Countless

There were countless reasons for her not to step over the threshold. She had been born into this home, and her love for it was one of her oldest, and greatest, memories.

She had been brought to life in this home. She had been close to her family and had created friends in it. She had found love in this house and had seen love go away.

She was familiar with all of its rooms, its hidden corners, the scariest part of its dark, cold basement. She had been to its highest turret, and had crawled up to the highest point of its roof to see the vast sky unobstructed.

During all her days and all her nights, she had dwelt inside this home. She living in this house had been her truest definition of herself. This house was all she had known.

Yet she stood at its threshold now, looking away from it. The house had not changed and the people in it remained. Her room in the house was still reserved for her, and it still brought her comfort. She still liked the ways of the house, the way the floors creaked and the way the windows let in the midnight moon.

There were countless reasons for her to close the door and stay. There were countless reasons and her entire life so far.

But here she was at the doorway looking out. This behind her had been her world, but this before her was the world.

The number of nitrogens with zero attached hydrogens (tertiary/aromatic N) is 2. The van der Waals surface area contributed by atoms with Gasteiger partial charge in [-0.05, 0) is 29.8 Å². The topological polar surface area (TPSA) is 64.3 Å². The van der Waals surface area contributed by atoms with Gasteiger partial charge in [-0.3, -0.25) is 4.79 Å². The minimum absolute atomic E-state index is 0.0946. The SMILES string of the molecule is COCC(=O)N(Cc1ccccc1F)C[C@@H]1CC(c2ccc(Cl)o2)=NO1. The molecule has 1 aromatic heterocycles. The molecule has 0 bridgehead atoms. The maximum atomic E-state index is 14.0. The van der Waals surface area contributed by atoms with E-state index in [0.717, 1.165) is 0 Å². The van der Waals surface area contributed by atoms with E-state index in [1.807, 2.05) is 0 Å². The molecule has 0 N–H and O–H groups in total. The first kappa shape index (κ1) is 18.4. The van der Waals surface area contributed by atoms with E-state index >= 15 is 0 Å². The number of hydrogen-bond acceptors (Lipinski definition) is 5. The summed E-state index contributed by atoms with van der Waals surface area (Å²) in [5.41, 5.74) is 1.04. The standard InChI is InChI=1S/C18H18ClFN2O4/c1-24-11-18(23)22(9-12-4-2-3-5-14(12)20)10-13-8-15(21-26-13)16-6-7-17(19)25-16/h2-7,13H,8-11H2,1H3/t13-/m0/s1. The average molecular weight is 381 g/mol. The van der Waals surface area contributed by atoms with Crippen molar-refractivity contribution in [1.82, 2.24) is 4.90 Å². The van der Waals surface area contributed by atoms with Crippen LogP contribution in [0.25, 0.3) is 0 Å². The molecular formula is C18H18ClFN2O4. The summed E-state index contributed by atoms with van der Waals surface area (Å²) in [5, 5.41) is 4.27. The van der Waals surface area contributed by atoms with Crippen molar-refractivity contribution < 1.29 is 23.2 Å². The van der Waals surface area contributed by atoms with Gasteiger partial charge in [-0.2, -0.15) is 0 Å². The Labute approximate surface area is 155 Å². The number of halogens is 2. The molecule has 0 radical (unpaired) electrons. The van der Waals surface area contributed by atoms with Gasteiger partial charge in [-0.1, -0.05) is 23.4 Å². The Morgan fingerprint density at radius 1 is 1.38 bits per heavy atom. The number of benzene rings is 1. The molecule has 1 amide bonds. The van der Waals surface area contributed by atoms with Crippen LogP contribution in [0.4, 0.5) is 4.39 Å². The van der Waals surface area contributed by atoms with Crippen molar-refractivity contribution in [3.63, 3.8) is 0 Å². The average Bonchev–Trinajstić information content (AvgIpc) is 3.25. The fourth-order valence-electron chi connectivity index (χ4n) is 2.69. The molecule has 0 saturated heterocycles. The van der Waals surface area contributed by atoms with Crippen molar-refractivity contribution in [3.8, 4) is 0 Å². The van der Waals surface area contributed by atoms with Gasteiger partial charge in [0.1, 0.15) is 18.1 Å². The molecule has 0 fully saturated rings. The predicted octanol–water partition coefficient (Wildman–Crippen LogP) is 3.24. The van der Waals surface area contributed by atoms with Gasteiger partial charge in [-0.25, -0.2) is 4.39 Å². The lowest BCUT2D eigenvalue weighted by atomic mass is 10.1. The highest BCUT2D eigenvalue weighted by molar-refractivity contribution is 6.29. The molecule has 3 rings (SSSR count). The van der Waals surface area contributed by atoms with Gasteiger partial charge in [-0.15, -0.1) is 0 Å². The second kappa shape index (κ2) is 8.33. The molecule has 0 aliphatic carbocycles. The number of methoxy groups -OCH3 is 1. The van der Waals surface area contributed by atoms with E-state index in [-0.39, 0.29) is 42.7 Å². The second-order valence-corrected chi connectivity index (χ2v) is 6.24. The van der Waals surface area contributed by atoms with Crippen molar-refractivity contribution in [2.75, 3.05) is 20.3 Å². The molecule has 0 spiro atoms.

She could stay inside and be safe and keep living her life in the way she loved. She could stay with her family and her friends, stay in familiarity and in warmth. She could stay and be well.

There were countless reasons to stay, but now here was one reason to leave:

What if all the world out there would love her more than she loved this home?

 

In response to The Daily Post’s prompt Countless.

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Alive at the Water’s Edge

The water was crystal blue. Small waves rippled and came in slowly, elegant and carefree. White birds flew overhead, mostly in silence. White sails glided by. The blue of the sky came down to meet the blue of the water at a hazy horizon. Light, water, and air swirled and gleamed and wafted purity to shore.

She stepped out of her way and came to the water. She passed the people running, walking, talking on their phones. She passed the couples and the clusters of teens on the cement stairs. She came reverently to the swaying blue and white. She came ready.

She came to the water and sat before it. She looked out to the blue, and then down to its very edge, down to where the duck crap pooled and the color was slightly green. Just beneath the dirty water she could make out large slabs of rock and concrete whose bottoms faded away into the dark deep. She felt a jab of fear but kept looking down. This was the water she had come for.

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Into the Light

She walked out of the cave confidently. Her dress was torn and dirty, almost as dirty as her hair and her face. Her bones were prominent under her skin. The skin on her feet was calloused. But she walked regally, in the filth and wear and wasted away, out from the darkness and into the light.